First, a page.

IGNOU BANC 102 Important Questions With Answers English Medium

IGNOU BANC 102 Important Questions With Answers English Medium

IGNOU BANC 102 Important Questions With Answers English Medium-BANC 102  Introduction to Social and Cultural Anthropology. This course complements BANC-101 by exploring the human experience from a different lens, focusing on societies, cultures, and the social aspects of being human

IGNOU BANC 102 Important Questions With Answers English Medium

Course Structure:

  • Block- 1 Nature and scope
  • Block- 3 Theoretical perspectives
  • Block-2 Basic concepts
  • Block-4 Fieldwork

Q.1 Discuss why British and American Anthropology began differently with focus on Society and Culture, respectively.

British and American anthropology embarked on divergent paths, each shaped by distinct historical contexts and intellectual traditions, leading to differing emphases on society and culture. The roots of British anthropology can be traced back to the colonial era, where scholars were primarily concerned with studying non-Western societies encountered through imperial expansion. Influenced by evolutionary theories, British anthropologists such as E.B. Tylor and Lewis Henry Morgan focused on understanding the social and cultural development of humanity from simpler to more complex forms. Their work laid the foundation for a discipline deeply entrenched in the study of society, particularly in its evolutionary and comparative aspects.

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IGNOU BANC 102 Important Questions With Answers English Medium-In contrast, the emergence of American anthropology was influenced by a combination of factors, including the nation's unique history of immigration, cultural diversity, and intellectual currents. Unlike their British counterparts, early American anthropologists such as Franz Boas rejected simplistic evolutionary frameworks and instead advocated for a holistic approach to studying culture. Boasian anthropology emphasized the importance of understanding societies within their specific historical and cultural contexts, rejecting universalistic claims about human development. This marked a significant departure from British anthropology's focus on societal evolution, placing greater emphasis on the intricacies of culture and the uniqueness of each society.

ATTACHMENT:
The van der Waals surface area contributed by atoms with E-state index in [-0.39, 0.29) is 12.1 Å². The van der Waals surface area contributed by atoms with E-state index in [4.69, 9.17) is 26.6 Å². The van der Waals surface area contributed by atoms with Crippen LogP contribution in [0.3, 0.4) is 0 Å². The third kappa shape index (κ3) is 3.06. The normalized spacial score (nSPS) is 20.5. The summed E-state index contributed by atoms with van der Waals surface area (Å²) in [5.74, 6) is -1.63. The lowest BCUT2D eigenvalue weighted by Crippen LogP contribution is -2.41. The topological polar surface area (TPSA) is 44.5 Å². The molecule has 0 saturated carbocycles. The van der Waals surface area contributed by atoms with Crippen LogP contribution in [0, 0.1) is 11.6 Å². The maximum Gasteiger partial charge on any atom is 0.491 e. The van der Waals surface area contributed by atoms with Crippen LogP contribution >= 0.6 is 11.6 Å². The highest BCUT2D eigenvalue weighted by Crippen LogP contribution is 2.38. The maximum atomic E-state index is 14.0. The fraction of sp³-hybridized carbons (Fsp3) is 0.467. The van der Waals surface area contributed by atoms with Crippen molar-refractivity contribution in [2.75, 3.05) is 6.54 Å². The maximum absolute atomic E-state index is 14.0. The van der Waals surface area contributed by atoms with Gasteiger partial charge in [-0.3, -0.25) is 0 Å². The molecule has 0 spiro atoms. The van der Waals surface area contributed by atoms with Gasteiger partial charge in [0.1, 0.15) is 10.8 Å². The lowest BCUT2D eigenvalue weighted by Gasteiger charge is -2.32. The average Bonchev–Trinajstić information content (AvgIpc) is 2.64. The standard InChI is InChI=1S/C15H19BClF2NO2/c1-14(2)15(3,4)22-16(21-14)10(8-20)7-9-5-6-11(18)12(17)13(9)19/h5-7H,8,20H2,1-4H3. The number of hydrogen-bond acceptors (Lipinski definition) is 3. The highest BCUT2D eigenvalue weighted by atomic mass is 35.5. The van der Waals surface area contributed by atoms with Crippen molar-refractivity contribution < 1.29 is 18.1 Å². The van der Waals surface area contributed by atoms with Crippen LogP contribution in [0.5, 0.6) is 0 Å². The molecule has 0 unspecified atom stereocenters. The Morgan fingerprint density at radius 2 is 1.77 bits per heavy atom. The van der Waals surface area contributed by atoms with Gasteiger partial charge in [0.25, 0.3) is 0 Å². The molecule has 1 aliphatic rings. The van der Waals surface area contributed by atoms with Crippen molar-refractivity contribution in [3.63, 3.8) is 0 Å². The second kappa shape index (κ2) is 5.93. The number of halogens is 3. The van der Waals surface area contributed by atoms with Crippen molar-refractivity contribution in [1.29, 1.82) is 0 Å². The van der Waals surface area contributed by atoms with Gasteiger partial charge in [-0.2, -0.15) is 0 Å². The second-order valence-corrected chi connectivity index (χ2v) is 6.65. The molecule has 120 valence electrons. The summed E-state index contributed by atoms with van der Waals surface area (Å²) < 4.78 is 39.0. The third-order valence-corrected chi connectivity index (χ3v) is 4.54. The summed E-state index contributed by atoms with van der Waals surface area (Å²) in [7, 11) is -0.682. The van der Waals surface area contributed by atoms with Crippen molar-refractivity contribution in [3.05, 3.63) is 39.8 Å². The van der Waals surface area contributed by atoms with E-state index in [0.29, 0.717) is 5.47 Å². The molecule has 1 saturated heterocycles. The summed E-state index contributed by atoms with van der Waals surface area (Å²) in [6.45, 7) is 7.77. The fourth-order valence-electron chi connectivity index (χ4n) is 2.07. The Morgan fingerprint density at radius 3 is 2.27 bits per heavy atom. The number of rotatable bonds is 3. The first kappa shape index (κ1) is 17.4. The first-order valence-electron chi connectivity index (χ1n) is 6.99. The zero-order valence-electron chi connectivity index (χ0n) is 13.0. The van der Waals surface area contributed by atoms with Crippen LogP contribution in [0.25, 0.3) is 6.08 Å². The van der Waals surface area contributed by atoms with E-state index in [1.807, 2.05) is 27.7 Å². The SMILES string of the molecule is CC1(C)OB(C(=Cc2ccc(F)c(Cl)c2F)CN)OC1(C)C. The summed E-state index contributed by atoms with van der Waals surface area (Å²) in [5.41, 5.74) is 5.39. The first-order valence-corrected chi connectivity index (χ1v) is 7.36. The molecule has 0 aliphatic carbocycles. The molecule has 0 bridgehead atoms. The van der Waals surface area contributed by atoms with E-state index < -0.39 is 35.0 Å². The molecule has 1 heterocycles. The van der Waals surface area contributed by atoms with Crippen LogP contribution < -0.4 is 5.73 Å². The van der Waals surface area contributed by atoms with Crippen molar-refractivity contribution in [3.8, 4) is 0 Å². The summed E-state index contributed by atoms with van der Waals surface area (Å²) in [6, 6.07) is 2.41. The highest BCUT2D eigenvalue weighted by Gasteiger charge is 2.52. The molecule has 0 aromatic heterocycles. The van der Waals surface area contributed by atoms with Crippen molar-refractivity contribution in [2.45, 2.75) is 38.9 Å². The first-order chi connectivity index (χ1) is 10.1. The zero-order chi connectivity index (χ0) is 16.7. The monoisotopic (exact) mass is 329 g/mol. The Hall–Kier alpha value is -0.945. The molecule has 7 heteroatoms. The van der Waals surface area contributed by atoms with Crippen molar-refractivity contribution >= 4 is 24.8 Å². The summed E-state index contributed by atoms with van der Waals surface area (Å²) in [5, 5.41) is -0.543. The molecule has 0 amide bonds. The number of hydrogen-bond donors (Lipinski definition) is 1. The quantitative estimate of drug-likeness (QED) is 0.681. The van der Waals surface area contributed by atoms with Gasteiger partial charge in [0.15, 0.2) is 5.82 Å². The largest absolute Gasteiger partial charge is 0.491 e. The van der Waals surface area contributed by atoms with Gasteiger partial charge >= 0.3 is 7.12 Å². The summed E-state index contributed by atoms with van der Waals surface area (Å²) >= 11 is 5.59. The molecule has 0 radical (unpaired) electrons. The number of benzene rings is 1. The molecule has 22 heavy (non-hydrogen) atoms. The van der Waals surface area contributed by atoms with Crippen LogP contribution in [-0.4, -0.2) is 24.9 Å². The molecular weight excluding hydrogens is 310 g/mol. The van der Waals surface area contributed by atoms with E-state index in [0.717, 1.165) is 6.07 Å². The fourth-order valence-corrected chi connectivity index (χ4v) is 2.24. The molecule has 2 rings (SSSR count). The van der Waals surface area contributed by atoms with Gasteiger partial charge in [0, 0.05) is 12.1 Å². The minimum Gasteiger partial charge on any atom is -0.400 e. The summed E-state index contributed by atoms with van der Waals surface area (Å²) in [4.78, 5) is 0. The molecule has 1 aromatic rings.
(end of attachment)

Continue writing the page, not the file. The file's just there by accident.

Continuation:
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The divergent trajectories of British and American anthropology can also be attributed to differences in institutional settings and academic priorities. In Britain, anthropology often developed within the framework of colonial administration and missionary activities, leading to a focus on practical knowledge about non-Western societies. As such, British anthropologists were often tasked with providing insights useful for colonial governance and imperial expansion, shaping the discipline's orientation towards understanding the social structures and customs of colonized peoples.

IGNOU BANC 102 Important Questions With Answers English Medium-On the other hand, American anthropology flourished within the academic environment of universities, where scholars were granted more autonomy to pursue theoretical inquiries and engage in interdisciplinary collaborations. This institutional context encouraged a more nuanced approach to the study of culture, with American anthropologists exploring topics such as kinship, language, and symbolism in depth. Moreover, the cultural diversity within the United States itself provided fertile ground for anthropological research, fostering a keen interest in understanding the dynamics of multicultural societies.